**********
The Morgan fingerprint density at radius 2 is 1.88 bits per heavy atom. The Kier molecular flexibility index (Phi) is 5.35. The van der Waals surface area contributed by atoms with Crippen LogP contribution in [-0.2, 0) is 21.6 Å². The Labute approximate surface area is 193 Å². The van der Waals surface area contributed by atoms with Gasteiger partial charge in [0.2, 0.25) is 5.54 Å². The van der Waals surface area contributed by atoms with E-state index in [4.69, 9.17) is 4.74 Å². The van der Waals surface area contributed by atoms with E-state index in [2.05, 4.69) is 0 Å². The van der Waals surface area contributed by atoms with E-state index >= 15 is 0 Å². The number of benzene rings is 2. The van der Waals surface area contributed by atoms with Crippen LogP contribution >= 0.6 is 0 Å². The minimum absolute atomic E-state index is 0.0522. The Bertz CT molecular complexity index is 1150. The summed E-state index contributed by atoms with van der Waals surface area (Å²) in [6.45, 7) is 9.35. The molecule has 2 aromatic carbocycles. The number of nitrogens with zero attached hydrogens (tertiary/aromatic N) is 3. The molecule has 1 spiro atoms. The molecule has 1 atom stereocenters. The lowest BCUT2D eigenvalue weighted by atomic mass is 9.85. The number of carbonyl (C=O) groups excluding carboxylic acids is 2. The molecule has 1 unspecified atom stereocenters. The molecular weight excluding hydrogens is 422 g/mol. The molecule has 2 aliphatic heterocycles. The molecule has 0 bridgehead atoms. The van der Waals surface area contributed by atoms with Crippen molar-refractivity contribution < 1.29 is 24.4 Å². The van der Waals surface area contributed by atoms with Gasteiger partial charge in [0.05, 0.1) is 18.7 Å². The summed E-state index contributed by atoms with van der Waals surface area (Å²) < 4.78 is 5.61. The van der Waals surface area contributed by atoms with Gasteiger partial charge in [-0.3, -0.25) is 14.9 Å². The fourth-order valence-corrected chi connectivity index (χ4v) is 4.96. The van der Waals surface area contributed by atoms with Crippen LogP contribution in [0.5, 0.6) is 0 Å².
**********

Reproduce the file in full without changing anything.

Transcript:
The Morgan fingerprint density at radius 2 is 1.88 bits per heavy atom. The Kier molecular flexibility index (Phi) is 5.35. The van der Waals surface area contributed by atoms with Crippen LogP contribution in [-0.2, 0) is 21.6 Å². The Labute approximate surface area is 193 Å². The van der Waals surface area contributed by atoms with Gasteiger partial charge in [0.2, 0.25) is 5.54 Å². The van der Waals surface area contributed by atoms with E-state index in [4.69, 9.17) is 4.74 Å². The van der Waals surface area contributed by atoms with E-state index in [2.05, 4.69) is 0 Å². The van der Waals surface area contributed by atoms with E-state index >= 15 is 0 Å². The number of benzene rings is 2. The van der Waals surface area contributed by atoms with Crippen LogP contribution >= 0.6 is 0 Å². The minimum absolute atomic E-state index is 0.0522. The Bertz CT molecular complexity index is 1150. The summed E-state index contributed by atoms with van der Waals surface area (Å²) in [6.45, 7) is 9.35. The molecule has 2 aromatic carbocycles. The number of nitrogens with zero attached hydrogens (tertiary/aromatic N) is 3. The molecule has 1 spiro atoms. The molecule has 1 atom stereocenters. The lowest BCUT2D eigenvalue weighted by atomic mass is 9.85. The number of carbonyl (C=O) groups excluding carboxylic acids is 2. The molecule has 1 unspecified atom stereocenters. The molecular weight excluding hydrogens is 422 g/mol. The molecule has 2 aliphatic heterocycles. The molecule has 0 bridgehead atoms. The van der Waals surface area contributed by atoms with Crippen molar-refractivity contribution < 1.29 is 24.4 Å². The van der Waals surface area contributed by atoms with Gasteiger partial charge in [0.05, 0.1) is 18.7 Å². The summed E-state index contributed by atoms with van der Waals surface area (Å²) < 4.78 is 5.61. The van der Waals surface area contributed by atoms with Gasteiger partial charge in [-0.3, -0.25) is 14.9 Å². The fourth-order valence-corrected chi connectivity index (χ4v) is 4.96. The van der Waals surface area contributed by atoms with Crippen LogP contribution in [0.5, 0.6) is 0 Å².